Investing after Retirement

Preserving wealth for your future lifestyle

After a lifetime of hard work, you’ve successfully built a substantial and comfortable retirement account. Congratulations are in order. You’ve officially entered the golden years of retirement! Now, it’s time to enjoy the fruits of your labour, provided you’ve laid the groundwork for a well-prepared retirement. But investing after retirement is quite distinct from accumulating wealth during your working years.


The approach of steadily building your investment portfolio, benefiting from pound cost averaging and return compounding, worked well during your earning years. A low-maintenance ‘set and forget’ strategy, with occasional rebalancing, might have been all you needed. But when you retire, the investment dynamics change.


Don’t underestimate your lifespan

Entering retirement might bring a sense of accomplishment but can also usher in doubts. You might question whether you’ve amassed enough resources, how to optimise them, and what to do if unforeseen circumstances arise.


If you’re transitioning out of work entirely, you may experience a significant shift in perspective. It can be psychologically challenging to watch your net worth decrease after a lifetime of seeing it grow. Planning ahead can alleviate this stress. Begin by defining your financial goals and estimating their costs. Additionally, don’t underestimate your lifespan. The average life expectancy in the UK during 2023 was 81.77, but if you’re in good health in your sixties, you will likely live longer[1].


‘Necessary expenditures’ and ‘desired expenditures’

This will likely involve distinguishing between ‘necessary expenditures’ and ‘desired expenditures.’ Compare these projected expenses against your known income sources—state and defined benefits pensions, any annuities due—to determine how much your personal pensions, capital, and investments need to generate to cover any deficit.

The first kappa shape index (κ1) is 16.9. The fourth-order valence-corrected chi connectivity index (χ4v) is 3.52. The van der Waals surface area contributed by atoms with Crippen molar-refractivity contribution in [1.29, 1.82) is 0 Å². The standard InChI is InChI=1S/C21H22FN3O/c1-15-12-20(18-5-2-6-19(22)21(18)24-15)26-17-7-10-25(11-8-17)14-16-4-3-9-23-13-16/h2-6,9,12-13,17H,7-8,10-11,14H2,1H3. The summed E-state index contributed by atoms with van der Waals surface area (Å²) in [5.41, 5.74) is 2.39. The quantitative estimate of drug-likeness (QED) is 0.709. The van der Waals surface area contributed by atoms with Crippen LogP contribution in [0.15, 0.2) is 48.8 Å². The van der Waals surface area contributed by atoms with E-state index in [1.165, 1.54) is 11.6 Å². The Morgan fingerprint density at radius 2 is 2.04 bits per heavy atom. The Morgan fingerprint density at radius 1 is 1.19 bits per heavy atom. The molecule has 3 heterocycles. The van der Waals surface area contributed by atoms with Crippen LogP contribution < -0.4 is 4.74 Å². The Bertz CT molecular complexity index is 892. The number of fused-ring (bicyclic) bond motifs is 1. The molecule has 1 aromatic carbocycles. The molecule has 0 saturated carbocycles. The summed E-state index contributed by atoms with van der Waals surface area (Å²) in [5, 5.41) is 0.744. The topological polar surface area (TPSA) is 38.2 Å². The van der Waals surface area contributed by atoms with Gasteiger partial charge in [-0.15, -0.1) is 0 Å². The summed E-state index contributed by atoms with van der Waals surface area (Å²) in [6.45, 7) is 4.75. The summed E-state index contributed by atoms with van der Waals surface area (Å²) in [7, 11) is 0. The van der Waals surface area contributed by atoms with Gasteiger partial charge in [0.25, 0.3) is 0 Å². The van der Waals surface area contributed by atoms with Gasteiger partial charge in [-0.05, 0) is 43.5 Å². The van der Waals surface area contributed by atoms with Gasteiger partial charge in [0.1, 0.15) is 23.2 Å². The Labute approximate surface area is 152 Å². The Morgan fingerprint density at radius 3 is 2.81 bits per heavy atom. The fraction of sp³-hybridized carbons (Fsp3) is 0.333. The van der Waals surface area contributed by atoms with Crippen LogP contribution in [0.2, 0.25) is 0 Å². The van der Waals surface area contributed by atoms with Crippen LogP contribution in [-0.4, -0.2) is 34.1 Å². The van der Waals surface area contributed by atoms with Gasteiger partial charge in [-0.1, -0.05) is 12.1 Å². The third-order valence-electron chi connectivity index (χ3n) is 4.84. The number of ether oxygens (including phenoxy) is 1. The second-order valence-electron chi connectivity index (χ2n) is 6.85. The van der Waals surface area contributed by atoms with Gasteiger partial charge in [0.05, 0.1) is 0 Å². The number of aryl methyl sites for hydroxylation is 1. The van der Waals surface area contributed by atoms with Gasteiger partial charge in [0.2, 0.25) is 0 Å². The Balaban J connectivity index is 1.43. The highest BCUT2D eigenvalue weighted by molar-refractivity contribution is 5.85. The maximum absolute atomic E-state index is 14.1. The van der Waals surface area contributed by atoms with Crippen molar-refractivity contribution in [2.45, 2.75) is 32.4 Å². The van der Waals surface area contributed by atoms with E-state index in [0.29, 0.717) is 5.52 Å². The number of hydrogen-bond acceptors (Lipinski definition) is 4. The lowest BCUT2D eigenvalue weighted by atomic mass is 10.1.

In your retirement income strategy, you’ll encounter three major risks: inflation, longevity, and market volatility. Each requires a unique solution. Inflation silently erodes your spending power annually as prices rise. This has become particularly noticeable recently with the sharp increase in the cost of living after a period of relatively low inflation. However, even minor annual increases can compound into substantial hikes over the two decades or so that the average person spends in retirement.


Two principal courses of action to consider

Market fluctuations are an ever-present uncertainty. While risk-taking can yield rewards over the long term, significant swings in a retirement portfolio’s value can be unsettling and potentially catastrophic if withdrawals coincide with market downswings in the early retirement years.

Regarding retirement, your pension options are not solely about investing. You can take two principal courses of action as you approach this phase of your life. You can either continue investing and withdraw money from your pot as needed, a strategy known as pension drawdown, or purchase an annuity, an insurance policy ensuring a steady income for life.


Challenging endeavour filled with numerous pitfalls

Pension drawdown provides additional flexibility and the potential for higher returns and increased income from your pension pot. Since your pension fund remains invested, market performance can fluctuate. Purchasing an annuity guarantees you a regular income that will last throughout your lifetime. Moreover, annuity rates have increased over the past year due to the rise in interest rates.


Securing a steady income for 30 or so years can be a challenging endeavour filled with numerous pitfalls when drawing from an investment portfolio; the long-term average return and the sequence of returns matter. Poor performance in the initial years can also be costly, even if followed by good returns.


Pension investment strategy aligned with your needs

While it’s crucial not to take too little investment risk, de-risking a portfolio might not be the best move if you only need to draw modestly on your money and keep most of it invested for long-term returns. However, withdrawing from your pot means you can benefit less from compounding returns.


Ensuring your pension investment strategy aligns with your needs is essential as you approach retirement. Depending on whether you opt for an annuity or a drawdown, you might need to adjust the asset mix in your portfolio to meet your retirement objectives.


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